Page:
A bite of Seoul food: Green Tea Waffle

Green Tea Waffle

Waffles are a huge food trend in Seoul. I saw them at coffee shops, restaurants and at stands on their own. I would say that they’re more of a snack or dessert item in Seoul than here in the US, where they’re more often served for breakfast. I even had difficulty finding places to serve them in the early morning in spite of the fact that they offered maple syrup as a topping! I noticed two types of waffles: small and thick Belgian waffles and thinner, flatter waffles. The Belgians looked much tastier (some of the others looked a bit like Eggo-type waffles) and I made it a point to seek some out.

I got this waffle at a place called Waffle Lab, which was basically a counter that specialized in waffles. They were located in an office building in Myeongdong and opened pretty early – a plus for me since I had my waffle as a post-breakfast dessert after eating at a nearby Korean restaurant.

Waffle Lab

There were many waffles to choose from, all in the Belgian-style and about 6-inches across. They pre-made some of the waffles to stock their display case, and when you ordered one, they would toss it back on the waffle iron for a minute to crisp it up for you. There were plain waffles, of course, but I ended up going with a matcha, or green tea, waffle. The waffle was slightly sweet and had a nice, mild matcha flavor. The green tea waffle had a nice texture, not too light and not too dense, and was enough to hold up to the whipped cream and strawberry sauce topping I picked out. I actually chose strawberry for the color, but the flavor was great with the green tea of the waffle. The waffle was sliced in quarters before topping to make it easier to eat.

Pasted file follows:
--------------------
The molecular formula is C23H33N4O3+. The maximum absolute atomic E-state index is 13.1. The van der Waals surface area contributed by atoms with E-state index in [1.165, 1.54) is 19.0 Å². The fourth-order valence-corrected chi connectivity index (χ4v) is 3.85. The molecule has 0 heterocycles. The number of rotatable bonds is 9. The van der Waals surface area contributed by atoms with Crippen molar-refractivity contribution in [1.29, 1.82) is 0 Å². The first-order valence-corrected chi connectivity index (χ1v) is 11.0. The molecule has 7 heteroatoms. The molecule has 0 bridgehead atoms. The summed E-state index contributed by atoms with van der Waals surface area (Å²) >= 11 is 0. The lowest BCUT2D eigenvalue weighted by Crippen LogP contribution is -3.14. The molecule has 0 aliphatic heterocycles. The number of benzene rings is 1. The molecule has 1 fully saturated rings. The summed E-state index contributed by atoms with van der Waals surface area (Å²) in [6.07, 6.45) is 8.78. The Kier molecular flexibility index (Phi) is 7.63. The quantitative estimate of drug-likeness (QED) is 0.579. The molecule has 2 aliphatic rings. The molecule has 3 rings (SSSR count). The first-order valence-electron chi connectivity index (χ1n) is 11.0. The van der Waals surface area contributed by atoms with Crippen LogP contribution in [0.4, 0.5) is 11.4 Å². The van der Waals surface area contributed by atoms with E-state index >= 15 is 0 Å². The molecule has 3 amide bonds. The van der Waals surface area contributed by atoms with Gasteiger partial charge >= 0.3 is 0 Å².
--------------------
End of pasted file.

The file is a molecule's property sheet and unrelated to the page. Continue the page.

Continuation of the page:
Plain waffle display

Many Korean, Japanese and Chinese restaurants display plastic models of the food they sell in their window displays to try and entice customers in to eat. Many other restaurants follow suit with plastic models and waffle shops are no exception, especially if they offer special toppings for their waffles. Here is the plastic model of the waffle topping I ended up getting. Pretty, but mine probably had a more balanced ratio of whipped cream to waffle.

Waffle with plastic topping

I wouldn’t mind seeing a few more Belgian waffle shops open in my neighborhood. Many shops used these as a base for ice cream sundaes, and I think they’re a great alternative to a waffle cone!

8 comments

  1. I like the plastic model ;)… The grean tea waffle sounds like a nice variation !

  2. Keep posting! I am LOVING your travels!

  3. Wow a green tea waffle….how awesome!!! I’m glad to hear it’s not bitter, sometimes I find green tea to be a bit bitter if not properly cooked.

  4. Why didn’t I spot these in Korea? I must visit again!!

  5. I am huge fun of waffles. I use a easier way to make some :)

  6. I’m also a big fan of waffles…imagine that.

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